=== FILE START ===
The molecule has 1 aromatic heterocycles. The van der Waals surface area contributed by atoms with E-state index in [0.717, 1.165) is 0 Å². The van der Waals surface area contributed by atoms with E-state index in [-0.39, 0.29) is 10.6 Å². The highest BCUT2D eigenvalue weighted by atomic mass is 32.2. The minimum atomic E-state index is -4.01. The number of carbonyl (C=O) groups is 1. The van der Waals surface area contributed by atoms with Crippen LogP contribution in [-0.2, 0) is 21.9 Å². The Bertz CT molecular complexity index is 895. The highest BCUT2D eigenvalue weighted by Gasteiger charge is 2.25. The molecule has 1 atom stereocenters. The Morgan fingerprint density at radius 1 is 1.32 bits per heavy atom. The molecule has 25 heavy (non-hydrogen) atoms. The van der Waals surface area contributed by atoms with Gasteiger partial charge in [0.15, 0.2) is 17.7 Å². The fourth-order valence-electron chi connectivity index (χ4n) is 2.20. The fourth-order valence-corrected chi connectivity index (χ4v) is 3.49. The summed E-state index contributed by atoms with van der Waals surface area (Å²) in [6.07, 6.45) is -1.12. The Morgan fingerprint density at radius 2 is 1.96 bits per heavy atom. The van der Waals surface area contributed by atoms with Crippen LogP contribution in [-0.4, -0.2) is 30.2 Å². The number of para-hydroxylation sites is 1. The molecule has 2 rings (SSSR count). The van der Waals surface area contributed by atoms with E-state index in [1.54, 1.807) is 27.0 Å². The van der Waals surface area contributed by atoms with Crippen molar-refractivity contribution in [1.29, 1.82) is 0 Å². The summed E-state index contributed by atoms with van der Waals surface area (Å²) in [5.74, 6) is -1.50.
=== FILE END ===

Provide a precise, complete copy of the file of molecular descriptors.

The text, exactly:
The molecule has 1 aromatic heterocycles. The van der Waals surface area contributed by atoms with E-state index in [0.717, 1.165) is 0 Å². The van der Waals surface area contributed by atoms with E-state index in [-0.39, 0.29) is 10.6 Å². The highest BCUT2D eigenvalue weighted by atomic mass is 32.2. The minimum atomic E-state index is -4.01. The number of carbonyl (C=O) groups is 1. The van der Waals surface area contributed by atoms with Crippen LogP contribution in [-0.2, 0) is 21.9 Å². The Bertz CT molecular complexity index is 895. The highest BCUT2D eigenvalue weighted by Gasteiger charge is 2.25. The molecule has 1 atom stereocenters. The Morgan fingerprint density at radius 1 is 1.32 bits per heavy atom. The molecule has 25 heavy (non-hydrogen) atoms. The van der Waals surface area contributed by atoms with Gasteiger partial charge in [0.15, 0.2) is 17.7 Å². The fourth-order valence-electron chi connectivity index (χ4n) is 2.20. The fourth-order valence-corrected chi connectivity index (χ4v) is 3.49. The summed E-state index contributed by atoms with van der Waals surface area (Å²) in [6.07, 6.45) is -1.12. The Morgan fingerprint density at radius 2 is 1.96 bits per heavy atom. The van der Waals surface area contributed by atoms with Crippen LogP contribution in [-0.4, -0.2) is 30.2 Å². The number of para-hydroxylation sites is 1. The molecule has 2 rings (SSSR count). The van der Waals surface area contributed by atoms with E-state index in [1.54, 1.807) is 27.0 Å². The van der Waals surface area contributed by atoms with Crippen molar-refractivity contribution in [1.29, 1.82) is 0 Å². The summed E-state index contributed by atoms with van der Waals surface area (Å²) in [5.74, 6) is -1.50.